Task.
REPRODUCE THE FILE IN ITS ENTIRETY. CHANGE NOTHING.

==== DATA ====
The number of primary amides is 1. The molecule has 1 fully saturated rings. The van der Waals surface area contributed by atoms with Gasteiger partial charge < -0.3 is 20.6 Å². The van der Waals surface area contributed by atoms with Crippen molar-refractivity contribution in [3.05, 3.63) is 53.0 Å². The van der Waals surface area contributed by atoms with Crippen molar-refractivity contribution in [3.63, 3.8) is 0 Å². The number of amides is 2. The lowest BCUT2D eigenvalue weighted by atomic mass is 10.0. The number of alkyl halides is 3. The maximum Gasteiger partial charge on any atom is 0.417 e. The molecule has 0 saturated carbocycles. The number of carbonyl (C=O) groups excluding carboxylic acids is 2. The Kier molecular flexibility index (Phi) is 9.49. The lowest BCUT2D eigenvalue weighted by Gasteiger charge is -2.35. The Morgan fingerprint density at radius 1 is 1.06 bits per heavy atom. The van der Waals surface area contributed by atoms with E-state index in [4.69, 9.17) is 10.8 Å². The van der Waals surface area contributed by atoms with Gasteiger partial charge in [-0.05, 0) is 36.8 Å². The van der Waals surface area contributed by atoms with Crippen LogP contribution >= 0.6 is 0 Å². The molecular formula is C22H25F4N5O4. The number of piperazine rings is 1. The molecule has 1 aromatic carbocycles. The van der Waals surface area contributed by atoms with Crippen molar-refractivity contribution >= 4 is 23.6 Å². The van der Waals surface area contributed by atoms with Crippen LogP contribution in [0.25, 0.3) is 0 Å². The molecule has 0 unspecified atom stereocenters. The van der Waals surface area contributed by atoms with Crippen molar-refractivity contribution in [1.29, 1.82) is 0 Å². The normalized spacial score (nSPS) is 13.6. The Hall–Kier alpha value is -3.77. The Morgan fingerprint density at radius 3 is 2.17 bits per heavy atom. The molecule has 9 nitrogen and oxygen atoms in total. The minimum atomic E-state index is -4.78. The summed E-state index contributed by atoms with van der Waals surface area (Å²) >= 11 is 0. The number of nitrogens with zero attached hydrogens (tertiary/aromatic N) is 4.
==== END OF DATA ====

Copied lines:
The number of primary amides is 1. The molecule has 1 fully saturated rings. The van der Waals surface area contributed by atoms with Gasteiger partial charge < -0.3 is 20.6 Å². The van der Waals surface area contributed by atoms with Crippen molar-refractivity contribution in [3.05, 3.63) is 53.0 Å². The van der Waals surface area contributed by atoms with Crippen molar-refractivity contribution in [3.63, 3.8) is 0 Å². The number of amides is 2. The lowest BCUT2D eigenvalue weighted by atomic mass is 10.0. The number of alkyl halides is 3. The maximum Gasteiger partial charge on any atom is 0.417 e. The molecule has 0 saturated carbocycles. The number of carbonyl (C=O) groups excluding carboxylic acids is 2. The Kier molecular flexibility index (Phi) is 9.49. The lowest BCUT2D eigenvalue weighted by Gasteiger charge is -2.35. The Morgan fingerprint density at radius 1 is 1.06 bits per heavy atom. The van der Waals surface area contributed by atoms with E-state index in [4.69, 9.17) is 10.8 Å². The van der Waals surface area contributed by atoms with Gasteiger partial charge in [-0.05, 0) is 36.8 Å². The van der Waals surface area contributed by atoms with Crippen LogP contribution >= 0.6 is 0 Å². The molecular formula is C22H25F4N5O4. The number of piperazine rings is 1. The molecule has 1 aromatic carbocycles. The van der Waals surface area contributed by atoms with Crippen molar-refractivity contribution >= 4 is 23.6 Å². The van der Waals surface area contributed by atoms with Crippen LogP contribution in [0.25, 0.3) is 0 Å². The molecule has 0 unspecified atom stereocenters. The van der Waals surface area contributed by atoms with Crippen molar-refractivity contribution in [1.29, 1.82) is 0 Å². The normalized spacial score (nSPS) is 13.6. The Hall–Kier alpha value is -3.77. The Morgan fingerprint density at radius 3 is 2.17 bits per heavy atom. The molecule has 9 nitrogen and oxygen atoms in total. The minimum atomic E-state index is -4.78. The summed E-state index contributed by atoms with van der Waals surface area (Å²) >= 11 is 0. The number of nitrogens with zero attached hydrogens (tertiary/aromatic N) is 4.